It is true that dismissal with prejudice for failure to prosecute is a “sanction . . . to be utilized only in extreme situations” and requires that a court “(1) conclud[e] a clear record of delay or willful contempt exists; and (2) mak[e] an implicit or explicit finding that lesser sanctions would not suffice.” Thomas v. Montgomery Cty. Bd. of Educ., 170 Fed.Appx. 623, 625-26 (11th Cir. 2006) (per curiam) (quoting Morewitz v. West of Eng. Ship Owners Mut. Prot. & Indem. Ass'n (Lux.), 62 F.3d 1356, 1366 (11th Cir. 1995)); see also Taylor v. Spaziano, 251 Fed.Appx. 616, 619 (11th Cir. 2007) (per curiam) (citing Morewitz, 62 F.3d at 1366). By contrast, dismissal without prejudice for failure to prosecute is not an adjudication on the merits, and, therefore, courts are afforded greater discretion in dismissing claims in this manner. Taylor, 251 Fed.Appx. at 619; see also Coleman, 433 Fed.Appx. at 719; Brown, 205 Fed.Appx. at 802-03.

         While the Court exercises its discretion to dismiss cases with caution, dismissal of this action without prejudice is warranted. See Coleman, 433 Fed.Appx. at 719 (upholding dismissal without prejudice for failure to prosecute Section 1983 complaint, where plaintiff did not respond to court order to supply defendant's current address for purpose of service); Taylor, 251 Fed.Appx. at 620-21 (upholding dismissal without prejudice for failure to prosecute because plaintiffs insisted on going forward with deficient amended complaint rather than complying, or seeking an extension of time to comply, with court's order to file second amended complaint); Brown, 205 Fed.Appx. at 802-03 (upholding dismissal without prejudice for failure to prosecute Section 1983 claims, where plaintiff failed to follow court order to file amended complaint and court had informed plaintiff that noncompliance could lead to dismissal).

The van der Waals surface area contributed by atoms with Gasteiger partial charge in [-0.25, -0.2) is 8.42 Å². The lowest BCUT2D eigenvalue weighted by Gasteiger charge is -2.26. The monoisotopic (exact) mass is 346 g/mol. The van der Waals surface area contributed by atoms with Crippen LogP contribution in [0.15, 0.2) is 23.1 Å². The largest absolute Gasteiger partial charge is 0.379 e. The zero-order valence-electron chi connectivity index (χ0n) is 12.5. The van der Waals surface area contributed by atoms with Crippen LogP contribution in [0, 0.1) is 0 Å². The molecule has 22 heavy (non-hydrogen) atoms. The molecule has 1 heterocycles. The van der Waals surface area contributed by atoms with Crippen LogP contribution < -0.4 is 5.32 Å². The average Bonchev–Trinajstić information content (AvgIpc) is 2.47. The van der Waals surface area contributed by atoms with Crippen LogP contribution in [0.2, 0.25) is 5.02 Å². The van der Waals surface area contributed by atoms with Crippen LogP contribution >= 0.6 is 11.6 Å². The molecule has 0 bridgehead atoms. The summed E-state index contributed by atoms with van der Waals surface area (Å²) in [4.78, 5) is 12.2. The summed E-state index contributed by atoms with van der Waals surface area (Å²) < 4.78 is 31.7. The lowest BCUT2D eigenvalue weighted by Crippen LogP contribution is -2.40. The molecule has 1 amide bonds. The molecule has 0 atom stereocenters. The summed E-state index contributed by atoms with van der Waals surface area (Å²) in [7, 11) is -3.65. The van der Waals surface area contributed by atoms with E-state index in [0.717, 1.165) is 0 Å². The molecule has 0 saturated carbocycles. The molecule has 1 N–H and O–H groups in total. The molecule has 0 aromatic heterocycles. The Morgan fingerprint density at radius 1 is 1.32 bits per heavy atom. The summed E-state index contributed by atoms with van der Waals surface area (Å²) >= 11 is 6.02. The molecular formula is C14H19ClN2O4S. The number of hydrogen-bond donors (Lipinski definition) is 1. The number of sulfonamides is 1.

With Plaintiff having failed to update the Court with his current address, the Court has no means by which it can communicate with Plaintiff. Thus, the Court is unable to move forward with this case. Moreover, Plaintiff has failed to diligently prosecute his claims, as he has not taken any action in this case in over two months. And although Plaintiff did properly respond to the Middle District's Order regarding his deficient in forma pauperis filing fee, (docs. 11, 12), he has failed to move forward with the in forma pauperis process in this Court. Accordingly, in light of Plaintiff's failure to prosecute his case, the Court should DISMISS without prejudice Plaintiff's Complaint.[4] However, because Plaintiff duly responded to the Middle District's Order regarding his deficient filing fee, the Court finds that his negligent failure to update his address and to prosecute is not an abuse of judicial process; this dismissal shall not constitute a strike under the PLRA.

         II. Leave to Appeal in Forma Pauperis

         The Court should also deny Plaintiff leave to appeal in forma pauperis.[5] Though Plaintiff has, of course, not yet filed a notice of appeal, it is proper to address these issues in the Court's order of dismissal. Fed. R. App. P. 24(a)(3) (trial court may certify that appeal of party proceeding in forma pauperis ...